I propose to take Questions Nos. 7 and 9 together.
I refer to the reply to Question No. 5 of today in which I indicated that my Department will consider together the ninth progress report of the All-Party Committee on the Constitution, the report on ownership and control of building land from Goodbody Economic Consultants, and the forthcoming report of the National Economic and Social Council on housing and land policy, with a view to proposing policies which can be implemented quickly and would deliver an increased supply of affordable housing.
The All-Party Committee on the Constitution concluded that, having regard to modern case law, it is likely that the central recommendation of the 1973 Kenny report — that land required for development by local authorities should be compulsory acquired at existing use value plus 25% — would not be found to be unconstitutional. Based on this assessment, the committee recommended that this designated area scheme should be re-examined with a view to its implementation, following such modifications as are necessary or desirable in the light of later experience.
The committee also identified a number of different mechanisms that could be considered as an alternative to the designated area approach to recover betterment, including development levies, planning gain and new taxation initiatives. It has also been suggested that, notwithstanding its view on the constitutionality of the Kenny proposals, change along the lines recommended in 1996 by the Constitution Review Group — that existing constitutional provisions concerning property rights would be replaced by a single new provision — may be desirable. That will require constitutional change.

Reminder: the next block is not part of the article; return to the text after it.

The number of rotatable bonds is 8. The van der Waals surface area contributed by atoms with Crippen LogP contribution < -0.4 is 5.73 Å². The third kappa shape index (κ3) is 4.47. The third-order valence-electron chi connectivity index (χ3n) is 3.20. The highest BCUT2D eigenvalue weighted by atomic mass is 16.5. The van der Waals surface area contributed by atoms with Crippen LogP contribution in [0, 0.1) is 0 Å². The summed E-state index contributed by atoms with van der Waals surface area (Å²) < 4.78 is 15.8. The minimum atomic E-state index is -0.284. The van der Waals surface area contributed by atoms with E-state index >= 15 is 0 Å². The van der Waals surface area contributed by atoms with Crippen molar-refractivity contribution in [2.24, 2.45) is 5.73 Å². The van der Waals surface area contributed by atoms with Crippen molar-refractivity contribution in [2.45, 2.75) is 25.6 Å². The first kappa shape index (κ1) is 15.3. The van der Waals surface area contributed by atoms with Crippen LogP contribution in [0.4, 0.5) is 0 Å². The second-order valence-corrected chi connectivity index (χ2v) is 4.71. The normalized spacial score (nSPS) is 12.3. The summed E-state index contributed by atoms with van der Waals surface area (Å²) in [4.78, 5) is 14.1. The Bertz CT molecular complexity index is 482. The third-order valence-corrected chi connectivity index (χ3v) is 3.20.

Overall, these recommendations raise complex legal, financial and practical issues which merit and are receiving careful consideration by my Department. In particular, the designated area scheme proposal would have significant implications for the role of public authorities and the operation of the building and, especially, the housing markets. In this regard, the All-Party Committee on the Constitution explicitly acknowledged that even if the constitutional issue was settled, practical concerns about the proposed scheme would require rigorous analysis.
Meanwhile, the operation and future potential of Part V of the Local Government (Planning and Development) Act 2000 as a mechanism for the provision of social and affordable housing should be emphasised. As a public representative, I have indicated concerns about the slow pace at which it has moved but it is now making progress. Following its amendment in December 2002, activity under Part V has increased significantly. More than 300 social and affordable housing units were acquired through Part V agreements in the first six months of 2004, and it is anticipated that some 500 units will be provided over the full year. This compares with delivery of only 46 affordable units in 2002 and 163 social and affordable units in 2003. I accept that those are low rates of completion, but everyone who has experience in this area knows that planning permissions that are already in operation were not covered by any element of retrospection. More than 2,400 social and affordable units are under construction or proposed on foot of Part V agreements, and significantly increased output under Part V is expected to continue over 2005. Like many public representatives, I have spoken to the planning authorities in my own area and urged more delivery under the Part V process which is a good system but has still not been fully tested.